Musician Pharrell Williams responded to a fan who had a negative opinion of the singer’s 2013 song “Happy” on social media. The fan said they were “annoyed” by the song on Twitter, which prompted a surprising response from the “Freedom” singer on June 1.
A Twitter user with the handle @javroar wrote, “No song annoyed me like Happy by Pharrell did” on May 24. Williams retweeted the fan and wrote, “Same.”
Williams recorded the song about happiness for his album “Girl,” and the single was later featured in the film “Despicable Me 2.” The song became a smash hit and reached number one on Billboard’s Top 100. The music video for “Happy” of people looking extremely happy and dancing in public was also popular.
Several fans agreed with Pharrell and the fan about the song being annoying, mostly due to hearing the hit song too many times. “Me after my 1 millionth listen,” replied one fan.
Another fan echoed the sentiment. “I liked it until the 4 millionth listen. Then it became agony.” One Twitter user posted they wished they had a dollar for every time they’d heard the song. “Ngl I need a dollar for every time I heard that song.”
Another user replied, “The song haunts me in my dreams.” One fan joked, “He doesn’t sound very happy.”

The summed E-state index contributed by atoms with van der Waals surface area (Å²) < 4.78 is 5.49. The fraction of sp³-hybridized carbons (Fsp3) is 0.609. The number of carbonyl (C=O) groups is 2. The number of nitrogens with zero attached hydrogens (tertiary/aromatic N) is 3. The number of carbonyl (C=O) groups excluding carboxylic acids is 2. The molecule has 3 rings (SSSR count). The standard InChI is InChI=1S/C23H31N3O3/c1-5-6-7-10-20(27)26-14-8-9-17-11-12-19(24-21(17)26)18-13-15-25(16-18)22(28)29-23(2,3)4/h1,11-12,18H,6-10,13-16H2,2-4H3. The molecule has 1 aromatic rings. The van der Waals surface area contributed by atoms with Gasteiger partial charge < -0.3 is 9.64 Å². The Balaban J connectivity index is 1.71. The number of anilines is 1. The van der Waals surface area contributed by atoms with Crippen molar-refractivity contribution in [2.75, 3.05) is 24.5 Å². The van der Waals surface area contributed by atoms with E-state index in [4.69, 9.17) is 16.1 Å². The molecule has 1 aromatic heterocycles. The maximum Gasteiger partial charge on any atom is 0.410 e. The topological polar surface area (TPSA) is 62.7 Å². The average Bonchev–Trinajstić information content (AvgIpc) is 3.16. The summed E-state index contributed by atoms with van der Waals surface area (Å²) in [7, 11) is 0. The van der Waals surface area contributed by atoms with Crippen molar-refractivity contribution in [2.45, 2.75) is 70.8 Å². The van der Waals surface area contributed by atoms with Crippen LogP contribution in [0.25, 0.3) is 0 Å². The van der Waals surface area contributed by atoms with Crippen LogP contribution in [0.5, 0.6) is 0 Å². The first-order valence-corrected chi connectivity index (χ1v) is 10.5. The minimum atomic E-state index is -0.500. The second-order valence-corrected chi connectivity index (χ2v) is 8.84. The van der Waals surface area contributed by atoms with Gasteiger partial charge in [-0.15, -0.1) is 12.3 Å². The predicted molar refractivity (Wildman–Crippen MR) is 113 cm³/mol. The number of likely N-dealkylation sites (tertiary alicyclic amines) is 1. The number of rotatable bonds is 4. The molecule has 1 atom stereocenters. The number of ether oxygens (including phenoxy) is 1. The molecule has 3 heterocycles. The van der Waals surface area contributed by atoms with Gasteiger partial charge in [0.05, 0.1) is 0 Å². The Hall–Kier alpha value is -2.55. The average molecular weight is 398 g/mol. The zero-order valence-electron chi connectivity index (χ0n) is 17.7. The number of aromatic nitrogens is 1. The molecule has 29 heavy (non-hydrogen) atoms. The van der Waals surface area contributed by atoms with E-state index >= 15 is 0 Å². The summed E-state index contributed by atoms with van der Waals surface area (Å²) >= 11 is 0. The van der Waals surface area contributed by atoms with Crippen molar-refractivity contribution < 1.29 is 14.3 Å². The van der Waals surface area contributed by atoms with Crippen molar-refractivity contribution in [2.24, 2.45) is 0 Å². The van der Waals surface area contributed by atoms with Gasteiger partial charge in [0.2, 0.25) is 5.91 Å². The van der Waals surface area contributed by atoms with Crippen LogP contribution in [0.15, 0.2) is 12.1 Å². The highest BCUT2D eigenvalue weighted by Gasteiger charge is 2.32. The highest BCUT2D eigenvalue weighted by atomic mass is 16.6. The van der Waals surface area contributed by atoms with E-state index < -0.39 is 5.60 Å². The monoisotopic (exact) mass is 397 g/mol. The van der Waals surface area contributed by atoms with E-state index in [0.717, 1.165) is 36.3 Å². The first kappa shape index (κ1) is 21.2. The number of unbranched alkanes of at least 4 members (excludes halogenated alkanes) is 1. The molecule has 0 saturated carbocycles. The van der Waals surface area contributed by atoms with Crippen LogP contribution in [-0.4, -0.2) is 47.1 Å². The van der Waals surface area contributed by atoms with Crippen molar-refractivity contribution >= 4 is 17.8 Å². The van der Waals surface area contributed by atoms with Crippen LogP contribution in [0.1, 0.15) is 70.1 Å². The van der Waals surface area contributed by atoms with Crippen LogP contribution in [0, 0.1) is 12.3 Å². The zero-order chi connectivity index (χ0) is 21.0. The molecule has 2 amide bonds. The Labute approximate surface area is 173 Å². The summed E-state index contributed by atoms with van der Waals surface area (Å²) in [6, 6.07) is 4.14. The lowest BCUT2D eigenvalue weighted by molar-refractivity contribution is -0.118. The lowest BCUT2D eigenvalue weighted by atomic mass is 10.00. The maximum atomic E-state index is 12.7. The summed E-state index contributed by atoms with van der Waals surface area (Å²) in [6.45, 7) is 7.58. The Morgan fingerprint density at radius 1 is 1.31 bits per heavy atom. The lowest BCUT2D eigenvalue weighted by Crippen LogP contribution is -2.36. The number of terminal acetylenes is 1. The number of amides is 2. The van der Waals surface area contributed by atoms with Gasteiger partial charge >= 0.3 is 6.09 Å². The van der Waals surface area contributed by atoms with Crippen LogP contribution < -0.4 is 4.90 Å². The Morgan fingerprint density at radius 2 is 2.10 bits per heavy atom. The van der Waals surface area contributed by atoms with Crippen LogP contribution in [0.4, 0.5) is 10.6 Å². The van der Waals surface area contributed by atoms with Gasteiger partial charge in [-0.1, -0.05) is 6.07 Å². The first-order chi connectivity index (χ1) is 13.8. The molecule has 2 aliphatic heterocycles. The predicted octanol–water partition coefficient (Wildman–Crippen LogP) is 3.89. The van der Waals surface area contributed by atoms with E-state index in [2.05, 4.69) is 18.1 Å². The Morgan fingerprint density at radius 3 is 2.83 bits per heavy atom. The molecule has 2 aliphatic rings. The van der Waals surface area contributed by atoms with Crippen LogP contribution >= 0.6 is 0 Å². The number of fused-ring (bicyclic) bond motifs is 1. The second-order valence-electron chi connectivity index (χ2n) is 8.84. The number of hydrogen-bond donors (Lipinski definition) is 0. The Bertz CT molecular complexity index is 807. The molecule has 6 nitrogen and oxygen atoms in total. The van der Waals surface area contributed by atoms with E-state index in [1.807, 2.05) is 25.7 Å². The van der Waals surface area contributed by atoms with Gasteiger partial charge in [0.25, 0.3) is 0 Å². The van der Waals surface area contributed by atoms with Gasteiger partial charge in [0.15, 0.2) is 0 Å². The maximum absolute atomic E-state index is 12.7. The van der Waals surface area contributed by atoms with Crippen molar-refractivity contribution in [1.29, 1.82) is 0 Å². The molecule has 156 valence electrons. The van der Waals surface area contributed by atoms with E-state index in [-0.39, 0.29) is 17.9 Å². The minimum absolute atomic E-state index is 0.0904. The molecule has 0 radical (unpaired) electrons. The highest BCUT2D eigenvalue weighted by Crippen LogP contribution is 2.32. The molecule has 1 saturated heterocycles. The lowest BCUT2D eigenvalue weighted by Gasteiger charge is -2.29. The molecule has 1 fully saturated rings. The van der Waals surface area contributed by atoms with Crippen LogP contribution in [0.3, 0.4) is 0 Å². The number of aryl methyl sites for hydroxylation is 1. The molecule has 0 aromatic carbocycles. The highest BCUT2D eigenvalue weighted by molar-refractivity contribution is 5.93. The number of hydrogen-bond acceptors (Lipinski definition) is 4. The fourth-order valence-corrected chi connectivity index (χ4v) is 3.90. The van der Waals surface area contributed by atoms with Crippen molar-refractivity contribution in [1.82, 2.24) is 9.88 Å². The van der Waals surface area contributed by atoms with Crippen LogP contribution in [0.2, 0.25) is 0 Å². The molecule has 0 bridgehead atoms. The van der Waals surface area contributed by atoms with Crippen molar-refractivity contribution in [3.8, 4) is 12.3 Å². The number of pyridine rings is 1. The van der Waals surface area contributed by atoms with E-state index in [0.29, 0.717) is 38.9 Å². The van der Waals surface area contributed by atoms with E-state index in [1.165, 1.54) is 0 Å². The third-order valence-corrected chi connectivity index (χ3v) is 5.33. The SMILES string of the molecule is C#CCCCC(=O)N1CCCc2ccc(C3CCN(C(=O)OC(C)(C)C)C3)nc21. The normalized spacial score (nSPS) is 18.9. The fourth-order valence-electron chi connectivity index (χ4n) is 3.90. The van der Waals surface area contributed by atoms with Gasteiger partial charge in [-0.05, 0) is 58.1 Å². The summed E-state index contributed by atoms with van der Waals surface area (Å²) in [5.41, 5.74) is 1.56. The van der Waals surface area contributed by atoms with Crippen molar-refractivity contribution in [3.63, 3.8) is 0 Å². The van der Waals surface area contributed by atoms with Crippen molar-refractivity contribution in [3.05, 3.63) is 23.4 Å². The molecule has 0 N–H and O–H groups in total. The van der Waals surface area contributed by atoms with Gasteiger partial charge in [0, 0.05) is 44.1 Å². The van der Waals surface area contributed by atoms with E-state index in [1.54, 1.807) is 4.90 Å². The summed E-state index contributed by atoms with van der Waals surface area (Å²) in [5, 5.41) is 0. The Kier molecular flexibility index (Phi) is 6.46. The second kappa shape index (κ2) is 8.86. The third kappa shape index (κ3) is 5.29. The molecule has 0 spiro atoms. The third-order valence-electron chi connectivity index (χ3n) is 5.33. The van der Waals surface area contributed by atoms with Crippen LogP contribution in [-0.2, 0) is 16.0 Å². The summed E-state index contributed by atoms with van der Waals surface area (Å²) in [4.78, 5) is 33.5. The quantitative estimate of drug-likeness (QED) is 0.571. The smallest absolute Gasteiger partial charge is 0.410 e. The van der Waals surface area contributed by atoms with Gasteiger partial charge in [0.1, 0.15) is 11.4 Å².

Not everyone on social media remembered being annoyed by the upbeat song. One fan replied they’d like to hear the song again and received a response from Williams. “Ngl I think I’m ready to hear it again.” The musician replied with a clockwise emoji.
Another fan said the song was her grandmother’s ringtone. “My grandma has had this song as the sound that plays when the line is ringing for YEARS. She refuses to change it.”
“I kinda liked it,” added another Twitter user. “It was an instant dose of happiness on a Friday,” replied one. “Absolutely,” another fan agreed.
The 49-year-old singer told NPR the final version of the song was written after several previous attempts. The seven-time Grammy-nominated singer revealed the studio had repeatedly requested something happier, and the singer said he struggled with writing the single.
“With ‘Happy’ I went through everything that I thought was possible in my mind based off of what I understood about Gru and what I thought the people needed in terms of what the studio was looking for,” he said. “And none of it was working. It was only until I was tapped out that I had to ask myself the fundamental question, ‘What does feeling like a good mood feel like?’ That’s where ‘Happy’ came from, and that’s how that happened. And it would have never happened if the studio wouldn’t have kept telling me, ‘No, it’s not good enough. No, it’s not good enough.'”